Sports scandals differ from a simple transgression, such as a violation of rules. Yet, they exist on a continuum of severity depending on the extent of illegality or immorality, the number of persons involved, the duration, and the impact on the integrity of the sport (Chien et al., 2016). Like other scandals, sports scandals have a moral component (Lewis and Hirt, 2019). Accordingly, it is likely that the audience moralizes a situation, which can trigger negative emotions and impact the attitudes toward a sport and its organizations (Zhao and Valentini, 2022). Previous research has demonstrated that sports scandals can have a strong impact on sport culture and fandom as well as on reputation and revenues (e.g., Solberg et al., 2010; Baker and Rowe, 2013; Rowe, 2019). Scandals can even threaten the future of sports because:
Similar to “ordinary” corporate scandals, sports scandals can become disrupting and structuring events (Clemente et al., 2017; Daudigeos et al., 2020). As theorized by Daudigeos et al. (2020), corporate scandals make firms vulnerable and push them to be more open to the claims of marginalized or even hostile stakeholders. Building on the work of Adut (2005, 2008), these authors argue that three key social processes are associated with scandals: first, a “scale shift” or a convergence of contention on a single target; second, publicization of deviant behaviors, which provokes collective disapproval; and, finally, organizational contagion, which refers to social actors becoming anxious that they will be contaminated because the public questions the quality of their partners, which inspires social distancing (Jensen, 2006; Jonsson et al., 2009; Pontikes et al., 2010).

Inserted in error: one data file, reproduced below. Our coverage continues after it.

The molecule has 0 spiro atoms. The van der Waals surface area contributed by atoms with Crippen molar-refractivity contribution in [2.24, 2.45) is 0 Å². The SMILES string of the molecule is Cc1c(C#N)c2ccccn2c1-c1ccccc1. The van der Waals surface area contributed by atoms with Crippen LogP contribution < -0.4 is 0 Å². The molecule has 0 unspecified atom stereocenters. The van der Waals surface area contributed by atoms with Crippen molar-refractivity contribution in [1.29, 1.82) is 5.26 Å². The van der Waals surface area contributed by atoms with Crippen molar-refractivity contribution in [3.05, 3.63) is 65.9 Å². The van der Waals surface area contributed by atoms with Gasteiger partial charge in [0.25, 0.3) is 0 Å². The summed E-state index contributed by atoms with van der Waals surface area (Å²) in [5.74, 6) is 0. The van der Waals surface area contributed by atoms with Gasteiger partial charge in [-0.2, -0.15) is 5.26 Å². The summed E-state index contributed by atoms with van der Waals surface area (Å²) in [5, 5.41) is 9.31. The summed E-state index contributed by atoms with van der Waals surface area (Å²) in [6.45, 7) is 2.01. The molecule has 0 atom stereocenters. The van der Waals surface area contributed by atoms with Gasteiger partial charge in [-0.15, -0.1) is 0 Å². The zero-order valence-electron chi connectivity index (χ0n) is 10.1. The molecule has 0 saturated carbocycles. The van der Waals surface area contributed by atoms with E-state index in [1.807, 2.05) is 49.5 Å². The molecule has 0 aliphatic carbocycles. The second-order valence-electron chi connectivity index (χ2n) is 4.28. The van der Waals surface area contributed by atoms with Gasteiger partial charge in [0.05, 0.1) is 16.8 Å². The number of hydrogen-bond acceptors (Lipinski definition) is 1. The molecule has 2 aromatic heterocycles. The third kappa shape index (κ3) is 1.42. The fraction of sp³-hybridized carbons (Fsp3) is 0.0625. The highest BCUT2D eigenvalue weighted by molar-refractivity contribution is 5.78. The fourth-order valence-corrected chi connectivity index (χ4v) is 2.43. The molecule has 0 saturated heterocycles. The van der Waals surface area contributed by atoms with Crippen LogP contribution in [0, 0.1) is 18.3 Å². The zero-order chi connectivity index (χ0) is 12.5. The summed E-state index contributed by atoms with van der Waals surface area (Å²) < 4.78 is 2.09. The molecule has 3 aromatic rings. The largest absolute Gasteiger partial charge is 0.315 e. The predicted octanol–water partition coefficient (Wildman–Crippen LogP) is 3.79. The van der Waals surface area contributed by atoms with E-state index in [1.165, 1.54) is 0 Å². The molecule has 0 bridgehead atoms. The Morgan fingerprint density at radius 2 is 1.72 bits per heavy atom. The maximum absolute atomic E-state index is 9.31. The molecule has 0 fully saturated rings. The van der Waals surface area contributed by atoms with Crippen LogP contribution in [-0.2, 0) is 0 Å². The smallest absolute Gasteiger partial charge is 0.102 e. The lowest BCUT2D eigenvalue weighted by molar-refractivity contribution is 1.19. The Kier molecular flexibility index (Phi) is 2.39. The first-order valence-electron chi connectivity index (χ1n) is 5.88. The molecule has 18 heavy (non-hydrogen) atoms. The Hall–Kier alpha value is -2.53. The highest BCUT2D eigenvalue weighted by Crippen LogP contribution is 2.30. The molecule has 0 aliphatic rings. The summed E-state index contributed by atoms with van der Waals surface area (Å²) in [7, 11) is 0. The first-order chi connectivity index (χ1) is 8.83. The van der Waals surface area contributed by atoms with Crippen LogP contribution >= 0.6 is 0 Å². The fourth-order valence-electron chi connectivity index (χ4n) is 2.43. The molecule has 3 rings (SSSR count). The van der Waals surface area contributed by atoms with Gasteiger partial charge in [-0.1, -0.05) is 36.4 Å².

Essential for the disruptive potential of a scandal is the process of a scale shift, which McAdam et al. (2001) defined as “a change in the number and level of contentious actions leading to broader contention involving a wider range of actors and bridging their claims and identities”. Such a scale shift requires the existence of political entrepreneurs who successfully employ a collective action frame for mobilizing support and exploit a favorable opportunity structure. As elaborated by Soule (2012), private or non-state organizations are increasingly involved in forms of private and contentious politics because they have become targets of political entrepreneurs. Social movement research deems “the struggle over the production of mobilizing and counter mobilizing ideas and meanings” as central for the success of political entrepreneurs (Benford and Snow, 2000). Therefore, a facilitating condition for building a network of allies and for mobilizing support is the existence of an effective collective action frame (den Hond and de Bakker, 2007). A collective action frame represents an “interpretative schemata that simplifies and condenses the ‘world out there’ by selectively punctuating and encoding objects, situations, events, experiences, and sequences of actions” (Snow and Benford, 1992). According to social movement research, successful activists have to provide “diagnostic framing”, that is, a description of a social problem and its seriousness, “motivational framing”, which presents moral justifications for actions, and, finally, “prognostic framing”, which suggests solutions, strategies, and tactics to a social problem (Snow and Benford, 1988). Prognostic framing can also be defined as “theorizing”, that is, the “self-conscious development and specification of abstract categories and the formulation of patterned relationships such as chains of cause and effect” (Strang and Meyer, 1993). In a nutshell, theorizations justify an abstract solution and render ideas into understandable and compelling formats (Strang and Meyer, 1993).